The present invention contemplates that the crop to be harvested must first be cut using prior art methods. Hay harvesting will again be used as a common example. A sickle-bar mower is passed through the crop to shear the stalks off near ground level. They remain on the ground in an un-raked state.

FIG. 1 shows the major components used in the present invention, designated as harvesting assembly 10. Tractor 12 tows vacuum 14 and storage container 16. The components are preferably connected by pivoting hitches, so that reasonably tight turns are possible. The tractor provides power to the vacuum via a rotating PTO shaft.

Harvesting assembly 10 is run through the sheared crop. Vacuum 14 sucks the crop up off the ground and discharges it into storage container 16. Sets of wheels are provided on the vacuum and the storage container so that they will roll along the ground with the tractor offering minimal rolling resistance.

FIG. 2 shows more detail of storage container 16. Chassis 18 provides structural support. It mounts a plurality of wheels 20, using common features such as leaf springs and axles. Tongue 22 extends from the front portion of chassis 18. It features a coupling device. For the particular embodiment shown, hitch ball receiver 24 is used.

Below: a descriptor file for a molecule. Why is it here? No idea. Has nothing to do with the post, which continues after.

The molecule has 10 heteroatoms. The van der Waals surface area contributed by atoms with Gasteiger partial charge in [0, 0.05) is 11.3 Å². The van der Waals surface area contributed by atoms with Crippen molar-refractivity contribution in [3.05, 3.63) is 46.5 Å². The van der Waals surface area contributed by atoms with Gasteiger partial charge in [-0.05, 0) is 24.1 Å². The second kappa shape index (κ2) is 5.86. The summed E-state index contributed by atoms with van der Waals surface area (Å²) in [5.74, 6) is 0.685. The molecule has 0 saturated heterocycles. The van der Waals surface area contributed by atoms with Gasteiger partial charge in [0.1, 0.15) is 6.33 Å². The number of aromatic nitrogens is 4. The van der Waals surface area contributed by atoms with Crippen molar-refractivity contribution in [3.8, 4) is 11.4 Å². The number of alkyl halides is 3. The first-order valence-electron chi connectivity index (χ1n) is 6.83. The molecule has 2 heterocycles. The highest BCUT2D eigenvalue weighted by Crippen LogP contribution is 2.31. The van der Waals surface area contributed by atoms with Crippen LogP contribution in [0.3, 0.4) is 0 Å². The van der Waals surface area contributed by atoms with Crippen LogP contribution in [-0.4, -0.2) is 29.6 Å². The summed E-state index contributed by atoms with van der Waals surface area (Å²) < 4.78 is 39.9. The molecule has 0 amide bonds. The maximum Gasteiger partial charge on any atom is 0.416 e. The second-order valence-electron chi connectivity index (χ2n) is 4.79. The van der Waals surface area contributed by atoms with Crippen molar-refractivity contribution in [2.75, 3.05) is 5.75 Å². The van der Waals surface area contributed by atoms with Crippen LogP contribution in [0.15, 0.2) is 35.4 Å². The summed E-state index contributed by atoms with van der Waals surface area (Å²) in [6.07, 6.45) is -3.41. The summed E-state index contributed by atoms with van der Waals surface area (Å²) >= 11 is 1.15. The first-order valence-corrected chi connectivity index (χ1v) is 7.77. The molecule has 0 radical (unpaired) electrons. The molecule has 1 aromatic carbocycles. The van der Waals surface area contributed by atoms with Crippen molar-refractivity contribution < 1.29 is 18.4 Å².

Front wall 34 faces the vacuum when the storage container is used in the harvesting operation. It features intake port 26, which is simply an opening into the container's hollow interior. The hollow interior is bounded by the chassis, front wall 34, two side walls 32, a back wall, and roof 32.

Nose shroud 28 is attached over intake port 26. It includes two side walls and a downward sloping front wall. The purpose of nose shroud 28, which will be more thoroughly explained subsequently, is to direct projected materials into intake port 26.

Other openings are provided to allow access to the hollow interior of the storage container. On the side wall 32 facing the viewer, a feeding door 36 is provided. This can be opened to provide access to the container's contents. Higher on the side wall, a curing door 38 may optionally be provided. This is used to provide extra ventilation if the container's contents need to be dried. The far side wall 32 may also contain feeding and curing doors.

FIG. 3 shows storage container 16 from the back. Back wall 40 includes vent 42 near its upper extreme. This vent can be opened in order to allow air flow coming in through the intake port to exit the container.

FIG. 4 shows vacuum 14 in greater detail. It includes a pivoting hitch on its front end (obscured in the view) which allows its attachment to the tractor. A rotary PTO shaft also feeds power into the forward end of the vacuum. Two main wheels 44 support the weight of the device, while two support wheels 46 (which are mounted on pivots) keep the device level.